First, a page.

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Mark Bello
Mark Bello
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Killer Or Thriller? How Safe Are Carnival Rides?

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Have you ever stop to think about the safety of the rides you and your family are enjoying? Do you know what is done to ensure your safety? Do you know who, if anyone, is making sure that your safety remains a priority? Repeated attempts to create a federal regulatory agency to oversee amusement park safety have failed, otherwise a Texas teen may be alive today.

The 16-year-old girl was killed when she and another teen were ejected from a spinning carnival ride called “The Sizzler” outside a Texas church. The deceased teen collided with a metal barrier; she died at the hospital. A third teen walked away unscathed from the accident. El Paso police said the three girls were the only ones on the ride at the time of the incident. They were attending the carnival in honor of a Mexican holiday.

According to the aunt of the teen that was able to walk away from the incident, the girls complained that the seat belts would not buckle, but the ride operator told them that they were OK. She also said that only two people were supposed to be on inside the ride at the time, but all three girls were allowed to ride together. The ride operator has said that he did put a seat belt on the girls, as well as latch the lap bar over their legs prior to starting the ride. As part of the investigation, “detectives are looking into whether the safety equipment was utilized, functioning properly and regulations were met by the ride operator and vendor,” according to a Police Department news release.

“The Sizzler” is a popular ride that whirls riders around a center pivot and also spins them in their seats. The ride is owned by Playtime Amusements Inc. in Las Cruces, New Mexico, with more than 200 Sizzlers operating in the U.S. Playtime was established in 2007 and this is the first incident involving one of its rides.

The U.S. Consumer Product Safety Commission (CPSC) regulates how amusement rides are manufactured, but there is no federal oversight over how they are set up, maintained and operated. That job is left to states. National Amusement Ride Safety Consultant Ken Martin has been inspecting carnival rides for over 25 years. He said the machines are well built, but the breakdown occurs — literally and figuratively — in how states inspect them. Regulations vary from state to state. Some states inspect carnival rides every time they are set up in a new location, while others only inspect them once a year. Six states perform no inspections whatsoever, according to the CPSC. While inspections are typically done by the insurance company, some states allow the owners to inspect the rides themselves. When complaints arise or accidents occur, investigations are often times conducted by the ride operator.

In Texas, no regulatory agency oversees rides, though the Texas Department of Insurance (DOI) approves them and ensures they are inspected. Ride operators are required to have an annual inspection and $1 million liability insurance,” said Ben Gonzalez, a DOI spokesman. “Each ride has a sticker and should be certified to the riders as they approach” the ride, Gonzalez said. He said the Sizzler at the church carnival had been inspected by insurance company-hired engineers. The Texas Department of Insurance does not perform the inspections.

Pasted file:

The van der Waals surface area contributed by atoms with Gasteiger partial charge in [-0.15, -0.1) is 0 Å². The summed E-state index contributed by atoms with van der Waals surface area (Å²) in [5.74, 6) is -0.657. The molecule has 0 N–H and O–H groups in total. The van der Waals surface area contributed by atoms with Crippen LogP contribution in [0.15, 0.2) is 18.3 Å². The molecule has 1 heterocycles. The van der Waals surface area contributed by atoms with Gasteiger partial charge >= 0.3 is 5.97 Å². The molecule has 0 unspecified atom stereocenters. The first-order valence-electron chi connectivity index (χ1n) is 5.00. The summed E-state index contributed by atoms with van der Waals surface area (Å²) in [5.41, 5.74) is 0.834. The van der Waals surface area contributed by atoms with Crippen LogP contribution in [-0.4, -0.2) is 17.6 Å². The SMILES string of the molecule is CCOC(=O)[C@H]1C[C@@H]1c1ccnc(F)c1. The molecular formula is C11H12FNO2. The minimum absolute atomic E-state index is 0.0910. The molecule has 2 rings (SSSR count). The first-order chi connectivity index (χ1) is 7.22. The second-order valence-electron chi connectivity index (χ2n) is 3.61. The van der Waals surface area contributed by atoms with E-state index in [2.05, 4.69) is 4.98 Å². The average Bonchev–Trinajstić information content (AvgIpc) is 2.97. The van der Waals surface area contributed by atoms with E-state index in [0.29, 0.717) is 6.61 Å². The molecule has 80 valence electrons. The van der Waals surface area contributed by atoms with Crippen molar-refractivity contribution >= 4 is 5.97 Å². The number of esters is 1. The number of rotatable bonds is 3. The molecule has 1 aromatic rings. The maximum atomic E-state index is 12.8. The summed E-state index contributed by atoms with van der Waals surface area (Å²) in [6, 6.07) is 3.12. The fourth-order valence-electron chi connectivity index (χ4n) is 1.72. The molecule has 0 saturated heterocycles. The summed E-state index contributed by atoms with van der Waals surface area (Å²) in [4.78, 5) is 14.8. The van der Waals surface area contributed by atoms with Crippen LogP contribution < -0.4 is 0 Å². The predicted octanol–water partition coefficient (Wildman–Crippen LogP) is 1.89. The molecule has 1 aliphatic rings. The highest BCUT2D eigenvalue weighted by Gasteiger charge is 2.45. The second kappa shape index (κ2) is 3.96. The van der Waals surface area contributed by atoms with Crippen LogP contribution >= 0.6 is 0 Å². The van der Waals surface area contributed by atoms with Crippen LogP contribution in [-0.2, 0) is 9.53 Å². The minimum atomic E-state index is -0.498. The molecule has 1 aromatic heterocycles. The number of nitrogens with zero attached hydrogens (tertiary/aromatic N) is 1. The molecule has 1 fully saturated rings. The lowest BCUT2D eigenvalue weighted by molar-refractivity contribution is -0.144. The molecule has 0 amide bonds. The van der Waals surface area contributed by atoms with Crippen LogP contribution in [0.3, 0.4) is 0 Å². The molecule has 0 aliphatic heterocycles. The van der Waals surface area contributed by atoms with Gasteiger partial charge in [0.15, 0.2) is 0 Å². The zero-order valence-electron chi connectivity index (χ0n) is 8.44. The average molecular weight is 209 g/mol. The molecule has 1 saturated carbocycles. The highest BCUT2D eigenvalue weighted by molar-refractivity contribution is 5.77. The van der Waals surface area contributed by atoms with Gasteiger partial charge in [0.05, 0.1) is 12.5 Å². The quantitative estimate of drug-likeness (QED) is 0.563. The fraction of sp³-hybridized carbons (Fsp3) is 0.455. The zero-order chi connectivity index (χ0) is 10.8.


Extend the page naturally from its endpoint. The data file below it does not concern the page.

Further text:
Even if the equipment passes inspection, there is no guarantee the ride is being operated safely. Some errors are due to the ride operator, such as failure to ensure all restraints are secured, negligently operating the ride, allowing inappropriate activities on or near the ride, or not ensuring minimum requirements are met by riders. Still, National Association of Amusement Ride Safety Officials say that the vast majority of accidents are caused by rider negligence.

Although injuries and fatal accidents from amusement park rides are small in number compared to the millions of visitors to parks each year, no one wants to end up being a statistic. You are ultimately responsible for your own safety when visiting amusement parks and enjoying rides. Here is a list of things you can do to stay safe:

  1. Follow posted signs regarding rider recommendations – height requirements, health concerns, and physical limitations.
  2. Wear the seat belt and/or harness; make sure they are snug. Use the lap bar. Ask the ride operator to check it.
  3. Don’t wear clothing that dangles or drags. Wear sturdy shoes such as tennis shoes; not flip-flops.
  4. Keep arms, legs, and head inside the compartment.
  5. Sit properly on the ride to avoid compromising the effectiveness of the safety restraints.
  6. Never try to stand while on a roller coaster.
  7. Make sure the ride has come to a complete stop before existing. Most injuries occur when riders try to exit too soon.
  8. Secure loose articles – sunglasses, cell phones, keys, hates, etc. Lose items can fly out and potentially injure other riders or park goers.

Despite taking these necessary precautions, in the end is it enough?  Or, do you think the amusement ride industry should establish a uniform set of regulations that are applicable in all 50 states? As U.S. Sen. Edward Markey – MA (D) once stated, “A baby stroller is subject to tougher federal regulation than a roller coaster carrying a child in excess of 100 miles per hour.”

Mark Bello is the CEO and General Counsel of Lawsuit Financial Corporation, a pro-justice lawsuit funding company.